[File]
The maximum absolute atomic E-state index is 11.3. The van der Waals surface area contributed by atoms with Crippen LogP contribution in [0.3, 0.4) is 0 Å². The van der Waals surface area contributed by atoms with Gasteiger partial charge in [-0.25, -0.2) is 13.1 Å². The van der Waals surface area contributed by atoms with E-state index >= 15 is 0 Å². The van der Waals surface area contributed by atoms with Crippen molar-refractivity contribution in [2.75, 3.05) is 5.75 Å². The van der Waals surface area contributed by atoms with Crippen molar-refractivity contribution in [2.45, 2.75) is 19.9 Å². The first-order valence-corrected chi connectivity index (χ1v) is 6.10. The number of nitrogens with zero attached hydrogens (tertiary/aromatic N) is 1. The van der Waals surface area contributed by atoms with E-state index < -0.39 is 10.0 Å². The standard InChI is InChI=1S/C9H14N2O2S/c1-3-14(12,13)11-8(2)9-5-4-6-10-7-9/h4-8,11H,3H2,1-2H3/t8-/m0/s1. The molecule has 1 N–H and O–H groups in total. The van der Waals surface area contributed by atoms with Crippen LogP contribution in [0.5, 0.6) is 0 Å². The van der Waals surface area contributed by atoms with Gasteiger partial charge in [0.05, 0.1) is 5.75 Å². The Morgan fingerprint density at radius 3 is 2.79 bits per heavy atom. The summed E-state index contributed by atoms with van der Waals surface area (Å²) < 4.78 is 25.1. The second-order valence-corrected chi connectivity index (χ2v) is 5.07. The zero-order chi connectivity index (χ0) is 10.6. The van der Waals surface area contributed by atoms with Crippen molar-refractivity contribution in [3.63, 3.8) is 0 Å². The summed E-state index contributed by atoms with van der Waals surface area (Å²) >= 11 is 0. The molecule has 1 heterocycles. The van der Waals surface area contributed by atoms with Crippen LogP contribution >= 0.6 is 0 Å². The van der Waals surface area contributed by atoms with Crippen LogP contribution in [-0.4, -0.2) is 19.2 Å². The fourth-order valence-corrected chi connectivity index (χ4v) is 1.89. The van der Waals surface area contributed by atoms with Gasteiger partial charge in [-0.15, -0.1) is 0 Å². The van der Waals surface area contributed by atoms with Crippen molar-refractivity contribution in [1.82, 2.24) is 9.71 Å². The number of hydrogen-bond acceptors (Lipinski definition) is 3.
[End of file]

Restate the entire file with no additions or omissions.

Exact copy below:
The maximum absolute atomic E-state index is 11.3. The van der Waals surface area contributed by atoms with Crippen LogP contribution in [0.3, 0.4) is 0 Å². The van der Waals surface area contributed by atoms with Gasteiger partial charge in [-0.25, -0.2) is 13.1 Å². The van der Waals surface area contributed by atoms with E-state index >= 15 is 0 Å². The van der Waals surface area contributed by atoms with Crippen molar-refractivity contribution in [2.75, 3.05) is 5.75 Å². The van der Waals surface area contributed by atoms with Crippen molar-refractivity contribution in [2.45, 2.75) is 19.9 Å². The first-order valence-corrected chi connectivity index (χ1v) is 6.10. The number of nitrogens with zero attached hydrogens (tertiary/aromatic N) is 1. The van der Waals surface area contributed by atoms with E-state index < -0.39 is 10.0 Å². The standard InChI is InChI=1S/C9H14N2O2S/c1-3-14(12,13)11-8(2)9-5-4-6-10-7-9/h4-8,11H,3H2,1-2H3/t8-/m0/s1. The molecule has 1 N–H and O–H groups in total. The van der Waals surface area contributed by atoms with Crippen LogP contribution in [0.5, 0.6) is 0 Å². The van der Waals surface area contributed by atoms with Gasteiger partial charge in [0.05, 0.1) is 5.75 Å². The Morgan fingerprint density at radius 3 is 2.79 bits per heavy atom. The summed E-state index contributed by atoms with van der Waals surface area (Å²) < 4.78 is 25.1. The second-order valence-corrected chi connectivity index (χ2v) is 5.07. The zero-order chi connectivity index (χ0) is 10.6. The van der Waals surface area contributed by atoms with Crippen molar-refractivity contribution in [3.63, 3.8) is 0 Å². The summed E-state index contributed by atoms with van der Waals surface area (Å²) >= 11 is 0. The molecule has 1 heterocycles. The van der Waals surface area contributed by atoms with Crippen LogP contribution >= 0.6 is 0 Å². The van der Waals surface area contributed by atoms with Crippen LogP contribution in [-0.4, -0.2) is 19.2 Å². The fourth-order valence-corrected chi connectivity index (χ4v) is 1.89. The van der Waals surface area contributed by atoms with Gasteiger partial charge in [-0.15, -0.1) is 0 Å². The van der Waals surface area contributed by atoms with Crippen molar-refractivity contribution in [1.82, 2.24) is 9.71 Å². The number of hydrogen-bond acceptors (Lipinski definition) is 3.